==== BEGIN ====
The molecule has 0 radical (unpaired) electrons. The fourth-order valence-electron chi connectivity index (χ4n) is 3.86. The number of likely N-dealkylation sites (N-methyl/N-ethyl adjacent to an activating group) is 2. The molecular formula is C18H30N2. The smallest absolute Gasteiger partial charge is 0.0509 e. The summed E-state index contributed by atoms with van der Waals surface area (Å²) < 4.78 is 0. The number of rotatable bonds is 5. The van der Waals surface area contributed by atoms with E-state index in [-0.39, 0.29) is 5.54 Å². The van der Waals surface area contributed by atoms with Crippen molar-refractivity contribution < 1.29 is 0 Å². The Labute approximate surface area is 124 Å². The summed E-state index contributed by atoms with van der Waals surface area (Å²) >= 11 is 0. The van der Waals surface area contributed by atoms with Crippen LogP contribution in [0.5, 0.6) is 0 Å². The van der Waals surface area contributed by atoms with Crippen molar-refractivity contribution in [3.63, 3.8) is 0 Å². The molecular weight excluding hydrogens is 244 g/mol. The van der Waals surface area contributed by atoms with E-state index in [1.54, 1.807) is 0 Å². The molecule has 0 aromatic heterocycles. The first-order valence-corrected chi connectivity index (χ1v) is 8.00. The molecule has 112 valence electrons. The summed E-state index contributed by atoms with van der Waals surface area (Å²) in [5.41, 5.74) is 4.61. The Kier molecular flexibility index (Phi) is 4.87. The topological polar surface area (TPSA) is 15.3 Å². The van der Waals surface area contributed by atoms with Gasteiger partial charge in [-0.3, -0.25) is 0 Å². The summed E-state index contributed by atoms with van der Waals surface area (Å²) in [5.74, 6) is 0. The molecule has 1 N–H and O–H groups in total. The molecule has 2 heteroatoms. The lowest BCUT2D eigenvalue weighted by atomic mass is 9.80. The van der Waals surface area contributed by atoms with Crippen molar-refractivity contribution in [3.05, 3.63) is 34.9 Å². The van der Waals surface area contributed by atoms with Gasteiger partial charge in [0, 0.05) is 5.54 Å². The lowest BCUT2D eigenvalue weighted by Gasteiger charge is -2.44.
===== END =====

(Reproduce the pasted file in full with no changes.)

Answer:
The molecule has 0 radical (unpaired) electrons. The fourth-order valence-electron chi connectivity index (χ4n) is 3.86. The number of likely N-dealkylation sites (N-methyl/N-ethyl adjacent to an activating group) is 2. The molecular formula is C18H30N2. The smallest absolute Gasteiger partial charge is 0.0509 e. The summed E-state index contributed by atoms with van der Waals surface area (Å²) < 4.78 is 0. The number of rotatable bonds is 5. The van der Waals surface area contributed by atoms with E-state index in [-0.39, 0.29) is 5.54 Å². The van der Waals surface area contributed by atoms with Crippen molar-refractivity contribution < 1.29 is 0 Å². The Labute approximate surface area is 124 Å². The summed E-state index contributed by atoms with van der Waals surface area (Å²) >= 11 is 0. The van der Waals surface area contributed by atoms with Crippen LogP contribution in [0.5, 0.6) is 0 Å². The van der Waals surface area contributed by atoms with Crippen molar-refractivity contribution in [3.63, 3.8) is 0 Å². The molecular weight excluding hydrogens is 244 g/mol. The van der Waals surface area contributed by atoms with E-state index in [1.54, 1.807) is 0 Å². The molecule has 0 aromatic heterocycles. The first-order valence-corrected chi connectivity index (χ1v) is 8.00. The molecule has 112 valence electrons. The summed E-state index contributed by atoms with van der Waals surface area (Å²) in [5.41, 5.74) is 4.61. The Kier molecular flexibility index (Phi) is 4.87. The topological polar surface area (TPSA) is 15.3 Å². The van der Waals surface area contributed by atoms with Gasteiger partial charge in [-0.3, -0.25) is 0 Å². The summed E-state index contributed by atoms with van der Waals surface area (Å²) in [5.74, 6) is 0. The molecule has 1 N–H and O–H groups in total. The molecule has 2 heteroatoms. The lowest BCUT2D eigenvalue weighted by atomic mass is 9.80. The van der Waals surface area contributed by atoms with Crippen molar-refractivity contribution in [3.05, 3.63) is 34.9 Å². The van der Waals surface area contributed by atoms with Gasteiger partial charge in [0, 0.05) is 5.54 Å². The lowest BCUT2D eigenvalue weighted by Gasteiger charge is -2.44.